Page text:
But there’s a big difference between a taxpayer-funded bailout for a company that has been incompetent—like General Motors—and a bailout for companies that are losing money because the government is forcing them to, as with Obamacare.

None of this matters to the anti-Obamacare hard-core, who actively want to undermine the insurers who have participated in the exchanges. If you believe that Obamacare is an existential threat to America, then of course you want the law to fail by any and all means necessary. But most Americans have a different view. While they’re skeptical that Obamacare will live up to its grandiose promises, they want the health care system to work. Republicans who want to appeal to the whole of the country should pay attention.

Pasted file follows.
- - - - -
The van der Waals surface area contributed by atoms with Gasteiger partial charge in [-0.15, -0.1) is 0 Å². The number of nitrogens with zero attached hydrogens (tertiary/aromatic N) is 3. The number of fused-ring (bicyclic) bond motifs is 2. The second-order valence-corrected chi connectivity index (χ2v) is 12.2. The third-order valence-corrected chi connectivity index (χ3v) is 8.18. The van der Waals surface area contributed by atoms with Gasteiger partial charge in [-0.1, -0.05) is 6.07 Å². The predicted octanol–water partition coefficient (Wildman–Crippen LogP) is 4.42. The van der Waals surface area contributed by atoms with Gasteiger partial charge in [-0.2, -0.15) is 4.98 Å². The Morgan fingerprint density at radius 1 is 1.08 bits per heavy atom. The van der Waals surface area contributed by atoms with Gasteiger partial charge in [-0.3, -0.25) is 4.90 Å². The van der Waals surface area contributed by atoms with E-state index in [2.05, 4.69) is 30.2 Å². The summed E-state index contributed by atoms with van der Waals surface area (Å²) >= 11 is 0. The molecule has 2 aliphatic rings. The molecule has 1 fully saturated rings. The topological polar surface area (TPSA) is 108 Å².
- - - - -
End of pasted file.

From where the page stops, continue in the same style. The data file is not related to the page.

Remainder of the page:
*    *    *

Avik’s new book, How Medicaid Fails the Poor, is now available in paperback , Kindle , and iBooks versions.

Follow @Avik on Twitter, Google+ , and YouTube , and The Apothecary on Facebook .

Or, sign up to receive a weekly e-mail digest of articles from The Apothecary.

*    *    *

INVESTORS’ NOTE: The biggest publicly-traded players in Obamacare’s health insurance exchanges are Aetna (NYSE:AET ), Humana (NYSE:HUM ), Cigna (NYSE:CI ), Molina (NYSE:MOH ), WellPoint (NYSE:WLP ), and Centene (NYSE:CNC ), in order of the number of uninsured exchange-eligible Americans for whom their plans are available.

Source: Forbes